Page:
Back in elementary I thrived on misery/Left me alone I grew up amongst a dying breed/ Inside my mind I couldn't find a place to rest/Until I got that "Thug Life" tattooed on my chest .../Is there a heaven for a G?/Remember me/So many homeys in the cemetery/I shed so many tears/I've suffered through the years and shed so many tears .../ **** the world cuz I'm cursed/I'm having visions of leaving here in a hearse.
Thus spake Tupac Shakur, on his 1995 release "So Many Tears." This past Sept. 7, Shakur left the Mike Tyson bludgeoning of Bruce Seldon in Las Vegas and was driving with Death Row/Interscope executive Suge Knight when they stopped at a red light. A white Cadillac pulled up beside Knight's BMW and someone fired 13 shots into the car, hitting Shakur four times.
Doctors at University Medical Center had to remove one of Shakur's lungs. He clung to life for nearly a week as the nation's hip-hop community -- those youth who love rap music -- engaged in a morbid death watch.
"Any word on the Tupac death watch?" I asked my son Ray around 11 p.m. Friday.
"He's dead," Ray responded, bluntly, matter-of-factly and with little emotion. It's as if he expected it, thus personifying the fatalism that runs through "So Many Tears."
It must be a generational thing, I thought to myself, thinking back on how devastated I was when I learned Sam Cooke had been shot and killed at some sleazy Los Angeles motel in December 1964. For me Cooke was what Shakur was to today's hip-hop generation. When it came to music, Cooke was the man. When it comes to gangsta rap, Shakur was the man: eloquent, poignant and brilliant.
And, ultimately, trapped in the black macho lifestyle of gangsta rap that proved fatal to him. As Shakur claimed in the opening lyrics of "So Many Tears," he did indeed have the words "Thug Life" tattooed on his chest. The major pitfall of being a thug is that eventually you may run into somebody who's a better and deadlier thug than you are.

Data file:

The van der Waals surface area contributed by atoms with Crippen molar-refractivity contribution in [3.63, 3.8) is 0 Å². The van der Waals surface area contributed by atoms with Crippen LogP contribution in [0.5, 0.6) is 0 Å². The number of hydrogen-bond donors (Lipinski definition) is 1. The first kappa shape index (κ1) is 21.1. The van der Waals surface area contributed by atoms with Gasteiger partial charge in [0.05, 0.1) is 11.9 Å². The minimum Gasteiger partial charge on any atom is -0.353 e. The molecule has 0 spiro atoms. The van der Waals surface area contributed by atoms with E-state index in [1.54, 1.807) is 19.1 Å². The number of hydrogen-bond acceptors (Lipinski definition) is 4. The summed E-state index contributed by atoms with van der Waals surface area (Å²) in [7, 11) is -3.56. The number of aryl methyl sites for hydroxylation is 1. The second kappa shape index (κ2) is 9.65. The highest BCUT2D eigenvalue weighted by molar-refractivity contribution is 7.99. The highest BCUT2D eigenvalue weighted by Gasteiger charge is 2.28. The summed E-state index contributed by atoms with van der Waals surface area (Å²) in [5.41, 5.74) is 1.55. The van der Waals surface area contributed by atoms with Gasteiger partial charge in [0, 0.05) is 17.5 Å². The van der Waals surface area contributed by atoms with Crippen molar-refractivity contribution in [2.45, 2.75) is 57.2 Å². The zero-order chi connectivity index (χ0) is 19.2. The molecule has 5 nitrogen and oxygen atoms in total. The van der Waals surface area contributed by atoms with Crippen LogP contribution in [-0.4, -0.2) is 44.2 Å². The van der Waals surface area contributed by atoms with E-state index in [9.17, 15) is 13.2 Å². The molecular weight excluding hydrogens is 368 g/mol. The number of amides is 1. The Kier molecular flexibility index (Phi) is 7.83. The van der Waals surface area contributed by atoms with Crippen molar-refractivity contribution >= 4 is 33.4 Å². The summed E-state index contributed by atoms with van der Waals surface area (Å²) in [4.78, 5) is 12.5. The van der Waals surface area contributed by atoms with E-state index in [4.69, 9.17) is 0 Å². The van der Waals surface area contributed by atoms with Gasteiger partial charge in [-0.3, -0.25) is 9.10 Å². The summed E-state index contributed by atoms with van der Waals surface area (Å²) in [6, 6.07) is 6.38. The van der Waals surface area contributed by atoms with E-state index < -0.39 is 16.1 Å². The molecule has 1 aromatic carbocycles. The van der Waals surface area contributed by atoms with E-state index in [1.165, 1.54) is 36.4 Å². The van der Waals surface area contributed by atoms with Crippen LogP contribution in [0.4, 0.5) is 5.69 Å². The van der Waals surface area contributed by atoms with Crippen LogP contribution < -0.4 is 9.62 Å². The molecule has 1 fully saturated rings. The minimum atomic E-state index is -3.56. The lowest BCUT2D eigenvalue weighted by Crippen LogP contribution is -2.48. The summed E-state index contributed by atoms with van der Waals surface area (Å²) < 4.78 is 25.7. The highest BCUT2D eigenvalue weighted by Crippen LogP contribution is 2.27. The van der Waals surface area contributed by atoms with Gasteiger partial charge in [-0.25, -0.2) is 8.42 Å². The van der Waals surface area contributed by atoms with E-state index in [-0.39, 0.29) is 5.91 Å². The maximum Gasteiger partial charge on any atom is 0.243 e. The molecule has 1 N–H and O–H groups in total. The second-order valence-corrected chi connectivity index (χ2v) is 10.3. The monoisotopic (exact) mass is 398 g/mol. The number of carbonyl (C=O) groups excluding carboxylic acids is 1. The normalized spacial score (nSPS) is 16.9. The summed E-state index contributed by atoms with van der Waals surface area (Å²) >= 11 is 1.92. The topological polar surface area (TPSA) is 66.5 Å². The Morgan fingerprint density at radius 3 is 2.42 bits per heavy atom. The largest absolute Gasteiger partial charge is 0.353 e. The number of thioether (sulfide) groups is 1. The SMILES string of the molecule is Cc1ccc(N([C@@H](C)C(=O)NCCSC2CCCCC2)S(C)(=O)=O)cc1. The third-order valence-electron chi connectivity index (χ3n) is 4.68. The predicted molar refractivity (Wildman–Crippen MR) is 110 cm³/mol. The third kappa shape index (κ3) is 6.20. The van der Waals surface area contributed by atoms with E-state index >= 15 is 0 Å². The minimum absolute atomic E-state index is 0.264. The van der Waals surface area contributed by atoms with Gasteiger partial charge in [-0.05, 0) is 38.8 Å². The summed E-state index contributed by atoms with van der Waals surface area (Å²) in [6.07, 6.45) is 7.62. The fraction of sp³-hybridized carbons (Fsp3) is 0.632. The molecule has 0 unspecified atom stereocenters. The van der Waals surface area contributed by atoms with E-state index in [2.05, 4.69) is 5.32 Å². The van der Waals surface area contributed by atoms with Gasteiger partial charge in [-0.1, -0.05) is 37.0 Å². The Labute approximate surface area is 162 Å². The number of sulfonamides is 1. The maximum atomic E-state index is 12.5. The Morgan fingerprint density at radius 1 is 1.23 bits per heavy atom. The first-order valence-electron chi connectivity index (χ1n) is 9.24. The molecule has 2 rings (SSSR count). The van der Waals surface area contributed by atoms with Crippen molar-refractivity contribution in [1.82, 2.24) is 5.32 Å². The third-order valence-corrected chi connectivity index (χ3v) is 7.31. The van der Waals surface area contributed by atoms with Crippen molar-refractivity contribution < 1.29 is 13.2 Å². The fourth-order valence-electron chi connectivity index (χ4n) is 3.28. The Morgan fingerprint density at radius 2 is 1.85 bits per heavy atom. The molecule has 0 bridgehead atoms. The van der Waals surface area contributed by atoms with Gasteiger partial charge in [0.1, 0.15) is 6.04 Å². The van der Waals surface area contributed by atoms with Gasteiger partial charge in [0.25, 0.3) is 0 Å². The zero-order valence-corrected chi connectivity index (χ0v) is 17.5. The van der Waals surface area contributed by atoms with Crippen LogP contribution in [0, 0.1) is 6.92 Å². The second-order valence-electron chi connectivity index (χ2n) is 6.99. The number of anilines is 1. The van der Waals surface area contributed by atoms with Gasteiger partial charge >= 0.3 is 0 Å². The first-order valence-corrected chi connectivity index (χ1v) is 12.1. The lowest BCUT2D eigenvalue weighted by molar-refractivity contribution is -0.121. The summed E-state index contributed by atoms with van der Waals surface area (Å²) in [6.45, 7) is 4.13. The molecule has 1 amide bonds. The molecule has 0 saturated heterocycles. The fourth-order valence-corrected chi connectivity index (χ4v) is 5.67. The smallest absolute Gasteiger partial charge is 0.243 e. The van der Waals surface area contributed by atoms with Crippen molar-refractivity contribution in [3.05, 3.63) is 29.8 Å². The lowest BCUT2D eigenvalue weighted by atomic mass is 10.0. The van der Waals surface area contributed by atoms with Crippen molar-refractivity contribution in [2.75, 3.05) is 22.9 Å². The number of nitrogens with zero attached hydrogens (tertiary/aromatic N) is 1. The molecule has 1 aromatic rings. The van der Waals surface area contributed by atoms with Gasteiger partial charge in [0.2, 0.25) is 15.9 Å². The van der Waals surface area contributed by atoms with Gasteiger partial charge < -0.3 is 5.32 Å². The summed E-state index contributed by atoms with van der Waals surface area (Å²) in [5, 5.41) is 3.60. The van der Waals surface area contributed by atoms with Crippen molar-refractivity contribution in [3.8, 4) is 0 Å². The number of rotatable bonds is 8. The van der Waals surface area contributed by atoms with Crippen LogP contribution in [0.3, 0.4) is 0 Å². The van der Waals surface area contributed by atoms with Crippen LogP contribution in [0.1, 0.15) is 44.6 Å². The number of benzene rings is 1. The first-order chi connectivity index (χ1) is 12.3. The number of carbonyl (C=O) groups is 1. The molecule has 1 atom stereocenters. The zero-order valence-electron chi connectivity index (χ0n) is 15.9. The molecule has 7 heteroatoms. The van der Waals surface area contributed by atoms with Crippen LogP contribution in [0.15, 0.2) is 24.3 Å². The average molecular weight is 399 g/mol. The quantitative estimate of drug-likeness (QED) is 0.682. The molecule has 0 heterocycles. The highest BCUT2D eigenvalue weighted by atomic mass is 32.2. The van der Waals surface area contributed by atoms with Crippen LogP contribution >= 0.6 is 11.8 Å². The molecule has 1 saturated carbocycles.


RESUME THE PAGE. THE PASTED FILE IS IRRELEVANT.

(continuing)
It would be easy to dismiss Shakur as someone who lived like a thug and died like a thug. A fitting end, gangsta rap critics would say, for a gangsta rapper. The critics would then reiterate the charge that the essence of gangsta rap is violence and misogyny -- as if gangsta rap is the only art form containing those elements.
But there is another leitmotif that runs through gangsta rap, one that makes the violence and misogyny pale in comparison. It is fatalism, the talk of death. Listen to Tupac's words from "So Many Tears":
So now I'm lost and I'm weary/I'm suicidal so don't stand near me/My every move is a calculated step/To bring me closer to an early death.
All too many of these guys, like Tupac, expect to die at an early age. But we're so busy railing against violence and misogyny -- as though art is supposed to tell us what we want to hear -- that we've missed the fatalism and, more importantly, the question of what are we to do about it.
For the fatalism doesn't afflict just rappers. In January 1994, I did an news story about a kid named Jacquin Van Landingham, who, ironically and unbeknown to me, was the son of a teammate of mine on Baltimore City College's wrestling team.
The day after he turned 17 in November 1993, Van Landingham was gunned down in Edmondson Village. His aunt Omega Van Landingham told me his main goal in life was just to reach the age of 18, as if he, much like Shakur, expected to go to an early grave.
Also as in the Tupac Shakur case, Baltimore police met with a wall of silence when they investigated young Jacquin's death. The boy's homeys told his aunt they would mete out justice to her nephew's murderer, apparently unaware that was exactly what the woman was afraid of.
Members of Shakur's entourage, which included bodyguards in some 10 other cars (you have to wonder what the hell Tupac was paying them for) have refused to cooperate with Las Vegas police. They saw nothing and heard nothing.
You have to wonder if they intend to be true to the black macho code of retribution and reprisal and whether a virtual bloodbath will ensue in the wake of the death of a truly gifted artist.
Gregory P. Kane's column appears Wednesdays, Saturdays and Sundays.
Pub Date: 9/18/96